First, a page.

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What’s Happening?

Moses’s speech unpacking the Ten Commandments continues. The people are about to enter the promised land and Moses has already addressed the first four commandments. Now, he turns his attention to expanding on the fifth commandment: honor your father and mother.

The parents are the leaders of the home. As such, children are to listen to and obey them. But this principle of leadership and obedience extends beyond the household. Moses instructs the people about the leaders in the society as a whole they must submit to and obey.

There are four categories of leadership: judges, kings, priests, and prophets. Moses, in a sense, filled all of these roles himself. But now the roles must be broken up and entrusted to many people.

In every town, the people are to appoint judges who will settle disputes among their own people. They are to be well versed in the Law. But if a matter comes up that is too difficult for them, they bring it to Yahweh in the temple.

God commands judges be put in place, but simply allows for the possibility of a king. The people may ask for a king. But the king must be chosen by God, come from Israel, and not be given over to excessive wealth, women, or warfare. The king is to constantly study the Torah, fear God, and help Israel keep the law.

Third comes the priests from the tribe of Levi. Moses reminds the people that the Levites won’t have a land to call their own, but must be supported by the offerings of the rest of Israel. The priest’s role is to facilitate the offerings and sacrifices of the people and to preserve the law.

Finally, Moses talks about the role of the prophet. A prophet speaks the words of Yahweh that God gives them directly. They aren’t to practice any kind of fortune-telling, to try and guess God’s will or plan. In fact, even prophets are to be scrutinized. If anything they say doesn’t come to pass that person is not a prophet.

These leaders are primarily there to help the people keep God’s law.

However, the rest of the Old Testament show judges failing, kings worshipping idols, priests forgetting the law, and prophets giving unchallenged false reports.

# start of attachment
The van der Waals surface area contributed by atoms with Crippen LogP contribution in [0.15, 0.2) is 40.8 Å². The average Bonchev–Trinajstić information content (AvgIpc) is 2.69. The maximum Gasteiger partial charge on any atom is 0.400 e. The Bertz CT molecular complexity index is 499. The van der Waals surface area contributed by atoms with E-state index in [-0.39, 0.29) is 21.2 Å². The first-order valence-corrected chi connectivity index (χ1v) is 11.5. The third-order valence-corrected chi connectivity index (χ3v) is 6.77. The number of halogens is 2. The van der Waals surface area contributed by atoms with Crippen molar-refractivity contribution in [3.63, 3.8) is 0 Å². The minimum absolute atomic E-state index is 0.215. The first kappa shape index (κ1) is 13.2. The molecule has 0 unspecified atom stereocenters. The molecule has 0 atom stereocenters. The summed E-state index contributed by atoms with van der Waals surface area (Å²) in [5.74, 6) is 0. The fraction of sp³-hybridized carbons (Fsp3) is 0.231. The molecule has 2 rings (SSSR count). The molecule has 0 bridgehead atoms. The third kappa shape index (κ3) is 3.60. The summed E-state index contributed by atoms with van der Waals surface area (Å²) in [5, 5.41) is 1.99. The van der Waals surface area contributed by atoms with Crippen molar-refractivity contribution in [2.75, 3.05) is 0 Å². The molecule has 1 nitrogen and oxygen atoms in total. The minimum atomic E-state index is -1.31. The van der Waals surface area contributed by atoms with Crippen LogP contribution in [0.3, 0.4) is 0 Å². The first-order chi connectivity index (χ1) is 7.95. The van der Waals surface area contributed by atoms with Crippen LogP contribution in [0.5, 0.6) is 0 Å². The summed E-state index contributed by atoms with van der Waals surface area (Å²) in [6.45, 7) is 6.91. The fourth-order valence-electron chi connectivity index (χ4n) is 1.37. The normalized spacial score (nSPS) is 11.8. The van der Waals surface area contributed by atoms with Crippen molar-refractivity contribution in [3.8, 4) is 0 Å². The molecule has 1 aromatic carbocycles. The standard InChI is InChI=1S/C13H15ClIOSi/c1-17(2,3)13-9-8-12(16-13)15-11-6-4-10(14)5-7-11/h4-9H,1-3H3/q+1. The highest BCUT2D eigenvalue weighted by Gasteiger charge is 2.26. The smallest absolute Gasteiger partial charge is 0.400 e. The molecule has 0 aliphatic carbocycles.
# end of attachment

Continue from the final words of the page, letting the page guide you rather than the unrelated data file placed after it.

Where is Jesus?

Jesus, however, succeeds in all four categories.

Jesus is our perfect judge. He takes no bribes, shows no partiality, always maintains justice, and his decisions are always perfect. He also is the only judge who justifies by taking our penalty on himself.

Jesus is our perfect king. He not only knew the law perfectly, he kept the law perfectly. So he does not sit on a throne enforcing the law on his people but left his throne to obey it on our behalf. Then, like a good king, he leads us to follow his law as citizens of his kingdom.

Jesus is our perfect priest. Whereas Israel’s priests were supported by the offerings given by the people, Jesus provided his own sacrifice. He offered up his very self to provide once for all forgiveness for everyone who believes in him.

Lastly, Jesus is the perfect prophet Moses said would come. He not only perfectly spoke God’s word to us, but he was God’s perfect word in human flesh. And what he revealed to us was better than anything we could ever expect. It’s that God had done everything necessary to bring us back to himself in the death, burial, and resurrection of this final, perfect prophet, Jesus.

See For Yourself

I pray the Holy Spirit would give you eyes to see the God who loves justice and equity so much that he provides his people with ways to pursue it. And that you would see Jesus as the one who accomplishes both justice and grace, but equity and mercy for all of us who have failed to uphold the standard of God’s law.

Deuteronomy 15-16: The Sabbatical Year
Deuteronomy 17-18: Judges, Kings, and Prophets

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